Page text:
AMD’s Mendocino processors are designed for budget laptops with prices starting at around $400. AMD keeps the prices for these chips low while offering decent all-around performance by combining Zen 2 CPU cores with an entry-level integrated GPU based on RDNA 2 architecture.

Acer was the first company to launch a laptop powered by an AMD Mendocino chip. But now Lenovo has quietly launched its own Mendocino-powered laptops in select markets.

Lenovo IdeaPad 1 (14)

The Lenovo IdeaPad 1 is an entry-level line of laptops that up until now have been available with Intel Celeron, Pentium Silver, or Core processors or AMD’s entry-level Athlon Silver chips.

Now Lenovo has launched models with Mendocino processor options including:

Cores / ThreadsBase / Boost freqTotal CacheTDPGPU
Ryzen 5 7520U4 / 82.8 GHz / 4.3 GHz6MB15W1.9 GHz Radeon 610M
Ryzen 3 7320U4 / 82.4 GHz / 4.1 GHz6MB15W1.9 GHz Radeon 610M
Athlon Gold 7220U2 / 42.4 GHz / 3.7 GHz5MB15W1.9 GHz Radeon 610M
Athlon Silver 7120U2 / 22.4 GHz / 3.5 GHz3MB15W1.9 GHz Radeon 610M

Keep in mind that these are budget laptops, so while I’ve found that AMD’s Ryzen 3 7320U processor offers CPU performance that’s competitive with pricier chips, the graphics performance is nothing to write home about. While the integrated Radeon 610M GPU is based on AMD’s current-gen graphics architecture, these chips have just 2 graphics cores, which means that you might get better gaming and video performance from a previous-gen GPU with more cores.

But laptops with Mendocino chips are meant to be budget devices, and it shows when you look at other specs for Lenovo’s IdeaPad 1 series notebooks.

All of the models with Mendocino chips features LPDDR5-5500 memory and M.2 2242 PCIe 3.0 or 4.0 x4 NVMe SSD storage. But entry-level models have as little as 4GB of RAM and 128GB of storage, while higher-priced configurations have as much as 16GB of memory and 512GB of storage.

Since the RAM is soldered to the motherboard, it’s not user upgradeable.

And while Lenovo has sold IdeaPad 1 laptops with screen sizes ranging from 11.6 to 15.6 inches in the past, it looks like all of the Mendocino-powered models have 14 to 15.6 inch displays. Some are 1920 x 1080 pixel IPS LCD displays, but lower-priced models have 1366 x 768 pixel TN screens.

While it’s nice to see PC makers offering better CPU performance in low-cost laptops, it’d be nice if we could finally do away with low-resolution TN displays with limited viewing angles… at least in laptops with screens larger than 13 inches.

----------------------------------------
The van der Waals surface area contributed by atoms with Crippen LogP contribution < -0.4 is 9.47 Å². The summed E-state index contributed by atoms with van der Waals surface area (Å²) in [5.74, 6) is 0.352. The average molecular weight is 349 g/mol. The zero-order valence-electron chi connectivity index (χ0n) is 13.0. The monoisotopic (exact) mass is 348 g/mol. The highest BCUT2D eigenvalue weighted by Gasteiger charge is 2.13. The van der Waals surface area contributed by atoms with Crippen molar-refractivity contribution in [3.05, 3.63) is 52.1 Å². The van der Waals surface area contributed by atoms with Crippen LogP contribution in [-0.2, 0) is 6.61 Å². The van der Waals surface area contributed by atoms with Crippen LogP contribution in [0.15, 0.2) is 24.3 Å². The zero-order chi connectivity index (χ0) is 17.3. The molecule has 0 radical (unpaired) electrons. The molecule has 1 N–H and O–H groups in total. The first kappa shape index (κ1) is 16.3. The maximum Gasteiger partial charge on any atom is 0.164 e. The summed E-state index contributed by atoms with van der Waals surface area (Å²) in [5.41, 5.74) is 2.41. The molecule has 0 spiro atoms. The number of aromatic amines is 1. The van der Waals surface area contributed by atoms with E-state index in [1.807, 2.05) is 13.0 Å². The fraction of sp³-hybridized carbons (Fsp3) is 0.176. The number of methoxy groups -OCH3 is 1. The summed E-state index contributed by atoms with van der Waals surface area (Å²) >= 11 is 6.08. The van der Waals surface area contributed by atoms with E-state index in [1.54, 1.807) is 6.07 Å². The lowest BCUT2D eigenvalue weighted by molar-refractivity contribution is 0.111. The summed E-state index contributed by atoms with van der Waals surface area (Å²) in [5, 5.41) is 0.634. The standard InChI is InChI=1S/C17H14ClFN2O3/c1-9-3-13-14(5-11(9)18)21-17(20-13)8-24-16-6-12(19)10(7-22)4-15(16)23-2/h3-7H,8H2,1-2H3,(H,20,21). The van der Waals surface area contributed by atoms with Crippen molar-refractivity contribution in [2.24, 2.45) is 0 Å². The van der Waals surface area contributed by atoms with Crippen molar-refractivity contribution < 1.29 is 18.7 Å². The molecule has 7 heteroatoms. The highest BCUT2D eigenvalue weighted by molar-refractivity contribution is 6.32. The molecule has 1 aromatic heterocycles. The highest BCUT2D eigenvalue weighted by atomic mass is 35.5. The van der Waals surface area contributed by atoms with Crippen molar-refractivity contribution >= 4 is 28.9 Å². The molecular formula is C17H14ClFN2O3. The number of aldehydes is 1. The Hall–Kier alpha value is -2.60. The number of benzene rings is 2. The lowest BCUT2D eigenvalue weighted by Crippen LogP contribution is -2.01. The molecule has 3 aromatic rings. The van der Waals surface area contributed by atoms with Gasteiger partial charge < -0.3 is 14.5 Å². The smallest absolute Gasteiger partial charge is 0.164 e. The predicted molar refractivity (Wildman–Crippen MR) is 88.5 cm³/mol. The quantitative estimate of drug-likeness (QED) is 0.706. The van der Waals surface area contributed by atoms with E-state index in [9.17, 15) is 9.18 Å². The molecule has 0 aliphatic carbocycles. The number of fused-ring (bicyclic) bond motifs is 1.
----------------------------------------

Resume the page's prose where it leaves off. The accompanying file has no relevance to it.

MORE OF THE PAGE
Other features include support for WiFi 5 and Bluetooth 5.0 or WiFi 6 and Bluetooth 5.1, depending on the configuration, 42 Wh batteries and 65W power adapters, 720p webcams with privacy shutters, dual microphones, and stereo 1.5W speakers.

Ports include:

  • 1 x HDMI 1.4b
  • 1 x USB 3.2 Gen 1 Type-C (data-only)
  • 1 x USB 3.2 Gen 1 Type-A
  • 1 x USB 2.0 Type-A
  • 1 x 3.5mm audio jack
  • 1 SD card reader

Unsurprisingly for cheap laptops, the Lenovo IdeaPad 1 notebooks have plastic cases and lack backlit keyboards. But some models do have an optional fingerprint sensor integrated with the power button.

via Notebook Italia and Lenovo (1)(2)(3)(4)(5)

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  1. I think that is really nice. it doesn’t mention an operating system. I wonder if one can get an alternative operating system.

  2. I just got the Lenovo IdeaPad one and I love it because it’s fast faster than the last idea pad 3 I had.. I wonder if this is because of the chip??

  3. Well still waiting for a 10-11.6″ then, this is useless for me, albeit really good that Intel’s celery gets absolutely obliterated, freaking 4c/4t in 2022 no thx. And people complain about the 2 rdnas cu, go compare that to a j4125…

    1. While alderlake celeron isnt good, Alderlake Pentium, Alderlake N, and Alderlake i3 all of them are much much better than these mendocino both in cpu and gpu.

      1. But can you buy one for 400$?

        Last time I checked a really terrible chewi with a j4125, a battery that inflates, paint that doesn’t stay and reject panel was around 380 so…

        1. Alderlake i3 and Pentium 8505 yes you can buy them at that price point, Alderlake N is upcoming Cpu no product as of now.

      2. Alder Lake-N is roughly equivalent to Mendocino, not “much better”. Very similar graphics, mixed on single/multi.

        Mendocino costs too darn much. It’s a potentially amazing budget SoC that AMD wants to be found in $700 systems somehow.

  4. Oh, this is what I was talking about on the other article about the Acer with benchmarks!
    Looks very nice regarding to size and certainly an option to upgrade my ASUS UX305CA, let’s see and wait what other options there will be!
    On the other hand, a bit sad about the low resolution and TN panel though, my target is 13″ 1080p IPS.
    Thanks for these updates!